This is not a journal.
Not in the strictest sense.
Nor is it a story with characters
that breathe and laugh
and smite down giants.
Nor is it a retrospective
with light shining backward
into alleys of remembrance.
Nor is it a memoir
bringing back to life
that which never died.
Nor is it a textbook
filed to a fine point –
more sharp than shine.
Nor is it a nursery rhyme
where hard stuff softens into
good lessons that go down easier.
This is not a journal.
It is a depository –
for words and their spirits.
For their capacity to hunker down
under the harsh heat of life’s longest hours
and make love until poetry appears.
This might be a poem.
Or, it might be a place where broodings
outwit the failed necessity of effectiveness.
Yes. Let’s call it poetry.
Let’s call it something looser, more lascivious
and lighthearted than expected;
more slow barefoot than mere distance.
For poetry is why we came into the world.
Shy lovers trip on words that ache, and
with limited alphabets, build a song.
Why do we measure people’s capacity
To love by how well they love their progeny?
That kind of love is easy. Encoded.
Any lion can be devoted
To its cubs. Any insect, be it prey
Or predator, worships its own DNA.
Like the wolf, elephant, bear, and bees,
We humans are programmed to love what we conceive.
That’s why it’s so shocking when a neighbor
Drives his car into a pond and slaughter–
Drowns his children. And that’s why we curse
The mother who leaves her kids—her hearth—
And never returns. That kind of betrayal
Rattles our souls. That shit is biblical.
So, yes, we should grieve an ocean
When we encounter a caretaker so broken.
But I’m not going to send you a card
For being a decent parent. It ain’t that hard
To love somebody who resembles you.
If you want an ode then join the endless queue
Of people who are good to their next of kin-
Who somehow love people with the same chin
And skin and religion and accent and eyes.
So you love your sibling? Big fucking surprise.
But how much do you love the strange and stranger?
Hey, Caveman, do you see only danger
When you peer into the night? Are you afraid
Of the country that exists outside of your cave?
Hey, Caveman, when are you going to evolve?
Are you still baffled by the way the earth revolves
Around the sun and not the other way around?
Are you terrified by the ever-shifting ground?
Hey, Trump, I know you weren’t loved enough
By your sandpaper father, who roughed and roughed
And roughed the world. I have some empathy
For the boy you were. But, damn, your incivility,
Your volcanic hostility, your lists
Of enemies, your moral apocalypse—
All of it makes you dumb and dangerous.
You are the Antichrist we need to antitrust.
Or maybe you’re only a minor league
Dictator—temporary, small, and weak.
You’ve wounded our country. It might heal.
And yet, I think of what you’ve revealed
About the millions and millions of people
Who worship beneath your tarnished steeple.
Those folks admire your lack of compassion.
They think it’s honest and wonderfully old-fashioned.
They call you traditional and Christian.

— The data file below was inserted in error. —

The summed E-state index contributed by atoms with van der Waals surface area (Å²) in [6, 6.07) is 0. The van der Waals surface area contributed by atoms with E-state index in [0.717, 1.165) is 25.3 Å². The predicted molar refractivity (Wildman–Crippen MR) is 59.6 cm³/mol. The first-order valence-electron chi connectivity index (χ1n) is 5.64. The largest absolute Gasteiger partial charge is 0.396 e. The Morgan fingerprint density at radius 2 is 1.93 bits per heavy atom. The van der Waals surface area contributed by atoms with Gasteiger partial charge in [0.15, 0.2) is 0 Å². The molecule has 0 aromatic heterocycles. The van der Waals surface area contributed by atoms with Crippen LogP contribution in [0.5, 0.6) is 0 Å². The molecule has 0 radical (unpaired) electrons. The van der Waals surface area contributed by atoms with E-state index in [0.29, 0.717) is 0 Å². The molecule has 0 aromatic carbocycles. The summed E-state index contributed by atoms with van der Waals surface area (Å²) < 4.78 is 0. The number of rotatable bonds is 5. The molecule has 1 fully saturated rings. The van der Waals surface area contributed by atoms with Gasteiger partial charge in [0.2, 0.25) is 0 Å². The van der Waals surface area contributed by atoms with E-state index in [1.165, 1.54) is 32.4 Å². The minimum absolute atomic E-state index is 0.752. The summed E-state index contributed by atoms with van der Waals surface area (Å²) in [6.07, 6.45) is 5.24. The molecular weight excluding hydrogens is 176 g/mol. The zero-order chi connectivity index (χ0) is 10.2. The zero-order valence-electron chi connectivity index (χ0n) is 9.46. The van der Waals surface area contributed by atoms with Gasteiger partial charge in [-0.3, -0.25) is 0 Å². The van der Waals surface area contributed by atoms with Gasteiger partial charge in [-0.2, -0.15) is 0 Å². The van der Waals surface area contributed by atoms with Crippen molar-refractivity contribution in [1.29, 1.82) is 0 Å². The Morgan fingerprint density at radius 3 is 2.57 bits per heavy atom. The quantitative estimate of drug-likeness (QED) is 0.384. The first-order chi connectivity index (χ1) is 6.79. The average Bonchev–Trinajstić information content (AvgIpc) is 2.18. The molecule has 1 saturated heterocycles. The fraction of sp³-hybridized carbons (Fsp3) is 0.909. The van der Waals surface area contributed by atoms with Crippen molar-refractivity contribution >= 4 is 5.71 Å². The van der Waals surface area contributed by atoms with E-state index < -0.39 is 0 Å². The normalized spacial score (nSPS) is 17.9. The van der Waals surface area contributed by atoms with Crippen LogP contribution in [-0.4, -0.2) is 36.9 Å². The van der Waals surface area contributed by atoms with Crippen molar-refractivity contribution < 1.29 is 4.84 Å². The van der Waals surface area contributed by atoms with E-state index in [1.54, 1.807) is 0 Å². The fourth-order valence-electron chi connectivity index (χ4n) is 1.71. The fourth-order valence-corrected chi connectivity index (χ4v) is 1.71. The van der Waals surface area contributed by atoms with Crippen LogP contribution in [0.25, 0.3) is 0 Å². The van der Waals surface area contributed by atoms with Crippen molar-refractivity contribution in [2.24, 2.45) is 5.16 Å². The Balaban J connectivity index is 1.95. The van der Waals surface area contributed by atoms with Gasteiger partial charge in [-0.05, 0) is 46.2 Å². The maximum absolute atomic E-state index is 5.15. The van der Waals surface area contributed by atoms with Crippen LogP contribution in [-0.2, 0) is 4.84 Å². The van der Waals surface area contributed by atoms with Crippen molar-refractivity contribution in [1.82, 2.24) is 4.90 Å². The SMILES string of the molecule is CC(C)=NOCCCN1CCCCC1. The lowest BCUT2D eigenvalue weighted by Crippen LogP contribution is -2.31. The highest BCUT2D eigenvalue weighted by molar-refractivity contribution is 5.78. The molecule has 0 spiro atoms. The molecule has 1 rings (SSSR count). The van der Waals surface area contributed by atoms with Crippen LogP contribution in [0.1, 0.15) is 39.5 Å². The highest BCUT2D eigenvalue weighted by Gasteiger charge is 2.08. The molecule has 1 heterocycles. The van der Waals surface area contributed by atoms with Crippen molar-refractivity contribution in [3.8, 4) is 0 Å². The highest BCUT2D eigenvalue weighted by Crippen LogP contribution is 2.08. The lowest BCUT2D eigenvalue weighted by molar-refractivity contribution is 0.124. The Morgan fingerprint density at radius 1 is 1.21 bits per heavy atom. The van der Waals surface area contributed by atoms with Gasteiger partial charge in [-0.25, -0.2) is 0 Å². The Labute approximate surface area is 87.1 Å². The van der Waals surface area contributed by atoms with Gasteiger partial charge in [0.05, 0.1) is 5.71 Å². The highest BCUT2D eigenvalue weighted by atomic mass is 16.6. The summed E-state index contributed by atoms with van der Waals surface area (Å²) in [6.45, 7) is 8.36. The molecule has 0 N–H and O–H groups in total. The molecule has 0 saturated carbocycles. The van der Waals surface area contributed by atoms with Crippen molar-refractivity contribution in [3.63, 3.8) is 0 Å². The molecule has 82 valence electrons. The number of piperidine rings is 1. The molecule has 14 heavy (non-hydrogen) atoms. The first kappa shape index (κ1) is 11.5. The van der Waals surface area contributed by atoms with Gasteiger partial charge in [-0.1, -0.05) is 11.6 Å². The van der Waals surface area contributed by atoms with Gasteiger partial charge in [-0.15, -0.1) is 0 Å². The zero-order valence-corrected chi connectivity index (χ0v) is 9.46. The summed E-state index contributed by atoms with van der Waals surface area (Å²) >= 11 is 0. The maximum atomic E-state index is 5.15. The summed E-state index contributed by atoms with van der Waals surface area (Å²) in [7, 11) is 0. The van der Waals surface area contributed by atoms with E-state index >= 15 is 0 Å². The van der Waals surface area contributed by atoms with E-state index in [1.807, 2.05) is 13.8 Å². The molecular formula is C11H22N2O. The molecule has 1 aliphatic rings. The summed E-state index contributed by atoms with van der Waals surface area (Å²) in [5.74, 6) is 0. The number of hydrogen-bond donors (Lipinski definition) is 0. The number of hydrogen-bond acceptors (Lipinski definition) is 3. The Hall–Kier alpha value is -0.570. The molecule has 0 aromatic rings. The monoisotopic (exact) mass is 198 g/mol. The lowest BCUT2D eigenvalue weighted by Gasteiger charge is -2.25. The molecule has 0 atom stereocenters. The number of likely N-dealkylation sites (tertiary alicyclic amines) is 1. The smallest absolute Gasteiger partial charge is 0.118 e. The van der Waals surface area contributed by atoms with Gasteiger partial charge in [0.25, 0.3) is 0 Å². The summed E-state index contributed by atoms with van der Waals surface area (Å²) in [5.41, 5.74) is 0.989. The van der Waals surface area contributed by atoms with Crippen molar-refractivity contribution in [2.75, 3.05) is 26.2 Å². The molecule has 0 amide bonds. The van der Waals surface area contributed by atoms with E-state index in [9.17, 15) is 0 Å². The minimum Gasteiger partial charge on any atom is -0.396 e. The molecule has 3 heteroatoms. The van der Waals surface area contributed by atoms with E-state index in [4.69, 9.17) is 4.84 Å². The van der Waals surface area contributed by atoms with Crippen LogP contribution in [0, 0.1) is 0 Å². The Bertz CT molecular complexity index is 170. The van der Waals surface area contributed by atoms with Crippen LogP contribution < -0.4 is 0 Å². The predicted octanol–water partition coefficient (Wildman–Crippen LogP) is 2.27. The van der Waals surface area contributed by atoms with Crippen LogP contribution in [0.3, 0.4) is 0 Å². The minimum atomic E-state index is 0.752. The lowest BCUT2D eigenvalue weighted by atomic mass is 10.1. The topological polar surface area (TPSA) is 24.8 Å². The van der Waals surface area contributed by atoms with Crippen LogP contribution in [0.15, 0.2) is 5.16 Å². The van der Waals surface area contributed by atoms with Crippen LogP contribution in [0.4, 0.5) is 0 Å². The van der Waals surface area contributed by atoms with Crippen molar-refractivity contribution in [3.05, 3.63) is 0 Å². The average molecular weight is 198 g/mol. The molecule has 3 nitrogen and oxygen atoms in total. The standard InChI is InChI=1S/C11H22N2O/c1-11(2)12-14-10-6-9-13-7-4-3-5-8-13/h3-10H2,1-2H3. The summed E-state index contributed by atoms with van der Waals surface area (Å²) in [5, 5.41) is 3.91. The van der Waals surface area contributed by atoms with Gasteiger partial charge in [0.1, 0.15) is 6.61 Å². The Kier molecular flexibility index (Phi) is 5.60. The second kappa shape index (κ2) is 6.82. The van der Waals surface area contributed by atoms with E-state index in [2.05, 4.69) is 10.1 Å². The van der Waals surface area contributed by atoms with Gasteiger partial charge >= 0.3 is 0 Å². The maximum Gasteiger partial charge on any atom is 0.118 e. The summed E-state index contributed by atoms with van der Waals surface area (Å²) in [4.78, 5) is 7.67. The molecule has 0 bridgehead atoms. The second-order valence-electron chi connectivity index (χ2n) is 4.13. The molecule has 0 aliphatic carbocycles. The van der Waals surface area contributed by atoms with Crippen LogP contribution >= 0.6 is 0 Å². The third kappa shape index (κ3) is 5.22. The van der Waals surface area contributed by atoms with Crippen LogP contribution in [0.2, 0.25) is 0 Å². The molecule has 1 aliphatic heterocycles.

LOL! You’ve given them permission
To be callous. They have been rewarded
For being heavily armed and heavily guarded.
You’ve convinced them that their deadly sins
(Envy, wrath, greed) have transformed into wins.
Of course, I’m also fragile and finite and flawed.
I have yet to fully atone for the pain I’ve caused.
I’m an atheist who believes in grace if not in God.
I’m a humanist who thinks that we’re all not
Humane enough. I think of someone who loves me—
A friend I love back—and how he didn’t believe
How much I grieved the death of Prince and his paisley.
My friend doubted that anyone could grieve so deeply.
The death of any stranger, especially a star.
“It doesn’t feel real,” he said. If I could play guitar
And sing, I would have turned purple and roared
One hundred Prince songs—every lick and chord—
But I think my friend would have still doubted me.
And now, in the context of this poem, I can see
That my friend’s love was the kind that only burns
In expectation of a fire in return.
He’s no longer my friend. I mourn that loss.
But, in the Trump aftermath, I’ve measured the costs
And benefits of loving those who don’t love
Strangers. After all, I’m often the odd one—
The strangest stranger—in any field or room.
“He was weird” will be carved into my tomb.
But it’s wrong to measure my family and friends
By where their love for me begins or ends.
It’s too easy to keep a domestic score.
This world demands more love than that. More.
So let me ask demanding questions: Will you be
Eyes for the blind? Will you become the feet
For the wounded? Will you protect the poor?
Will you welcome the lost to your shore?
Will you battle the blood-thieves
And rescue the powerless from their teeth?
Who will you be? Who will I become
As we gather in this terrible kingdom?
My friends, I’m not quite sure what I should do.
I’m as angry and afraid and disillusioned as you.
But I do know this: I will resist hate. I will resist.
I will stand and sing my love. I will use my fist
To drum and drum my love. I will write and read poems